Today I was devastated to receive the news that Paul Hinkin, my longest standing collaborator, had died unexpectedly over the weekend. Paul and I grew our shared passion for sustainable architecture over nearly twenty years, numerous projects, nascent schemes, dinners and daft ideas.
Paul graduated from the Welsh School and read for a masters in bioclimatic design at Portsmouth before joining Chetwood Associates when I was at Max Fordham. We were thrown together by the project to design a groundbreaking store for Sainsburys that could win an English Partnerships competition to secure the site on the Greenwich Peninsula to serve the Millennium Village. We had, by then, both served our apprenticeships and for each of us this represented a major independent project and a chance for individual expression. We honed our ideas on each other during that project and have more or less done so ever since. The project, by the way, went on to receive a Millennium Product award and a place on the Stirling Prize shortlist.
I moved on from Fordhams, whilst Paul remained at Chetwoods, but he still turned to me for a number of projects including the boutique Zetter Hotel in Clerkenwell, where we tapped groundwater for cooling, which was of such good quality that they ended up serving it in the restaurant. We also helped dream up the Eco-Template for distribution shed developer Gazeley which ultimately led to the Blue Planet warehouse, the first building to achieve a BREEAM Outstanding rating.
Working with Paul was was a brilliant challenge for an engineer as he never let up with the question “Why?”
“Why?” is the perfect question to weed out original thinking from received wisdom and I quickly found that Paul often knew the range of possible answers at least as well as I did. It was this constant quest to achieve only the optimum performance outcomes that made it such a joy to work with Paul. That, and his openness to true collaboration, I honestly could not say that there was an individual author of our designs.
In Paul I found not just a kindred spirit but someone who was like the opposite pole of a battery to me, when we worked together there was real energy being generated. I remember in the early days of our collaboration breaking at least one phone, dragging it from its perch whilst urgently gesticulating with the handset in a desperate attempt to share a vision without paper to sketch on. Working with Paul was also constantly amusing. In the early years Paul developed a particular liking for Polyolefin and at the drop of a hat would promote its use as a roofing membrane. I have never been certain that Paul was genuinely convinced by the material properties, I suspect that he simply delighted in the humorous potential of dropping such a deliciously ridiculous sounding word into dry and dusty technical discussions.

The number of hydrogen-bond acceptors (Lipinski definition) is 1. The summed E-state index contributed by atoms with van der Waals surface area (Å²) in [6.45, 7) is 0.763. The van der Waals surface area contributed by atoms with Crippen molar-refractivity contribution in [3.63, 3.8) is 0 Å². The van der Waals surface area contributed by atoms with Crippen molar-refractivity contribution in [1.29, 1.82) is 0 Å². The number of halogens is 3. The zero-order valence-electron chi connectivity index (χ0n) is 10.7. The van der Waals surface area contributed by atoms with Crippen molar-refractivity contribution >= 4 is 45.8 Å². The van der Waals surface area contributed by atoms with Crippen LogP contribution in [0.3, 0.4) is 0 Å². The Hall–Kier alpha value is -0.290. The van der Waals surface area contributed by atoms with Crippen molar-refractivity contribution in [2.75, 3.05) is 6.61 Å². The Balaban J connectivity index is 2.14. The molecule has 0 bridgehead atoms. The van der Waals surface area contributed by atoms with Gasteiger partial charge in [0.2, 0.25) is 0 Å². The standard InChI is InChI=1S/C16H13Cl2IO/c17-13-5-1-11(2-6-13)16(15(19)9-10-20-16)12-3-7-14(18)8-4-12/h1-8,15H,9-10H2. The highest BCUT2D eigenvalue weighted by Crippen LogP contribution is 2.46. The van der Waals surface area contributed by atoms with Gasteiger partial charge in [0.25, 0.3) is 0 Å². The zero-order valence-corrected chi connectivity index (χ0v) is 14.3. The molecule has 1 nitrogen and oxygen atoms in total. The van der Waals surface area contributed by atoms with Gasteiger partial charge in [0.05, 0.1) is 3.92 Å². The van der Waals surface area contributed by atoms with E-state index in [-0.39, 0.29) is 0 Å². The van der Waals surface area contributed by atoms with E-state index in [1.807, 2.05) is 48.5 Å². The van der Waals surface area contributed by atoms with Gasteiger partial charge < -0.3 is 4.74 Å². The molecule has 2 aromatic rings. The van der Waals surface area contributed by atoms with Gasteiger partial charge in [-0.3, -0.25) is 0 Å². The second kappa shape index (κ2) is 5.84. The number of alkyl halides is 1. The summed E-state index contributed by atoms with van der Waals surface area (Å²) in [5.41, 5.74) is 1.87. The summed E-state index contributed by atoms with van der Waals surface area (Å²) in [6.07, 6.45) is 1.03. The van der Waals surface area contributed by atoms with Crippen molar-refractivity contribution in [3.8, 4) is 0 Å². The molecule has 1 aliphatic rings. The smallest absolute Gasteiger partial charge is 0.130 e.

I started my practice a couple of years before Paul, but he caught up in no time and we transitioned to supporting each other with business advice.
Paul was never a casual dresser and Black Architecture was clearly a reference to his ubiquitous, carefully co-ordinated black jeans, turtle neck and jacket. Black Architecture achieved both critical and commercial success. Paul and Chrissy bought and restored a 1960s waterfront house at Emsworth Harbour, winning awards for it of course. Paul decided that the house needed to be accessorised for the magazine photographers so he bought a sailing dinghy. Learning to sail it was a secondary consideration! Paul bought a Porsche, black of course. I recall seeing it regularly in the carpark at Bath University, instantly recognisable as the cabin was dominated by a tatty dog blanket and chew toys. I believe that this was Paul’s way of telling the world “I can if I want, but actually there’s more to life.”
We both grew to recognise that sustainable architecture, more than any other expression of the art, must be subservient to the people. Nothing can sustain unless it is truly fit for purpose and, to make architecture that is fit for purpose, you must truly empathise with the occupants. Paul was always focussed on the experience of the building user and this led to many of the interventions of light, space and organisation that gave rise to efficiency and ultimately sustainability. The finest expression of people centred design that I know is Romero House, Black’s new headquarters for CAFOD in Lambeth. This building changed the corporate and individual behaviour of an entire organisation and yet never achieved the recognition it deserves as it does not conform to narrow conventional metrics for sustainable design (more about that here).
Whilst he had little time for fools and charlatans, Paul always had boundless energy for helping people and doing the right thing. During the recent lull in commercial work for his practice in the UK, Paul committed a good deal of time to a charitable project to develop a sustainable school in Uganda, took a campaigning position on numerous issues and had recently begun to make a significant impact on third year studio at University of Bath.
I will miss Paul enormously, his wit and humour and all the ideas that we had to yet realise. My deepest sympathy goes to Chrissy and his family and to Steve, Tony and all at Black Architecture.